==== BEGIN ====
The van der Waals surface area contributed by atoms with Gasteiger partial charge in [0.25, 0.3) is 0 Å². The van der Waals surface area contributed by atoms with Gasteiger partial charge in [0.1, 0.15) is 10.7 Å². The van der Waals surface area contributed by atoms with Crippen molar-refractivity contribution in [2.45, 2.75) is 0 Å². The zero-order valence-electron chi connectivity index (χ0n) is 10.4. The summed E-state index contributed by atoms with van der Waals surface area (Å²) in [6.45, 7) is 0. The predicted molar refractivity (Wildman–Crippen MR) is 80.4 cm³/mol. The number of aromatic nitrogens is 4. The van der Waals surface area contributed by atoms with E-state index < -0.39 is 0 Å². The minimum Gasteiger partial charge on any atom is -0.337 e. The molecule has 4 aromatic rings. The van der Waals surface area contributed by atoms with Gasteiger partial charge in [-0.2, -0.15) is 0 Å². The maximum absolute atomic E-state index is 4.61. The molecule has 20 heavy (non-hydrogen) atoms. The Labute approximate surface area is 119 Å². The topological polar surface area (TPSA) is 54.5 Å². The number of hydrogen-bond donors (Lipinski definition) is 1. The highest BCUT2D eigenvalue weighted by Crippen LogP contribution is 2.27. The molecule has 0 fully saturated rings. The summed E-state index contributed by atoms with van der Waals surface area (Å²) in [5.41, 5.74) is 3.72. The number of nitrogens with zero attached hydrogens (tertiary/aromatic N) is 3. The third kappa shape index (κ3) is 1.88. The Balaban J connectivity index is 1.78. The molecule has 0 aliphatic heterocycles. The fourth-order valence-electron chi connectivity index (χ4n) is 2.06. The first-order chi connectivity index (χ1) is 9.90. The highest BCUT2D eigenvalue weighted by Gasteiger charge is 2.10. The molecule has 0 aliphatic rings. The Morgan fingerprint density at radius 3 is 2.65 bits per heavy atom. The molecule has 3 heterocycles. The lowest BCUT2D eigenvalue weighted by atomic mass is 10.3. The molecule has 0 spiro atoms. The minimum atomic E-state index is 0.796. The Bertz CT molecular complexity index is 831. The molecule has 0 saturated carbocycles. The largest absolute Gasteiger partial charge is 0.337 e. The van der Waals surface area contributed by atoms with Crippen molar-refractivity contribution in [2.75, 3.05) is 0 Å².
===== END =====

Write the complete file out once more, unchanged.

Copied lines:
The van der Waals surface area contributed by atoms with Gasteiger partial charge in [0.25, 0.3) is 0 Å². The van der Waals surface area contributed by atoms with Gasteiger partial charge in [0.1, 0.15) is 10.7 Å². The van der Waals surface area contributed by atoms with Crippen molar-refractivity contribution in [2.45, 2.75) is 0 Å². The zero-order valence-electron chi connectivity index (χ0n) is 10.4. The summed E-state index contributed by atoms with van der Waals surface area (Å²) in [6.45, 7) is 0. The predicted molar refractivity (Wildman–Crippen MR) is 80.4 cm³/mol. The number of aromatic nitrogens is 4. The van der Waals surface area contributed by atoms with E-state index < -0.39 is 0 Å². The minimum Gasteiger partial charge on any atom is -0.337 e. The molecule has 4 aromatic rings. The van der Waals surface area contributed by atoms with Gasteiger partial charge in [-0.2, -0.15) is 0 Å². The maximum absolute atomic E-state index is 4.61. The molecule has 20 heavy (non-hydrogen) atoms. The Labute approximate surface area is 119 Å². The topological polar surface area (TPSA) is 54.5 Å². The number of hydrogen-bond donors (Lipinski definition) is 1. The highest BCUT2D eigenvalue weighted by Crippen LogP contribution is 2.27. The molecule has 0 fully saturated rings. The summed E-state index contributed by atoms with van der Waals surface area (Å²) in [5.41, 5.74) is 3.72. The number of nitrogens with zero attached hydrogens (tertiary/aromatic N) is 3. The third kappa shape index (κ3) is 1.88. The Balaban J connectivity index is 1.78. The molecule has 0 aliphatic heterocycles. The fourth-order valence-electron chi connectivity index (χ4n) is 2.06. The first-order chi connectivity index (χ1) is 9.90. The highest BCUT2D eigenvalue weighted by Gasteiger charge is 2.10. The molecule has 0 aliphatic rings. The Morgan fingerprint density at radius 3 is 2.65 bits per heavy atom. The molecule has 3 heterocycles. The lowest BCUT2D eigenvalue weighted by atomic mass is 10.3. The molecule has 0 spiro atoms. The minimum atomic E-state index is 0.796. The Bertz CT molecular complexity index is 831. The molecule has 0 saturated carbocycles. The largest absolute Gasteiger partial charge is 0.337 e. The van der Waals surface area contributed by atoms with Crippen molar-refractivity contribution in [2.75, 3.05) is 0 Å².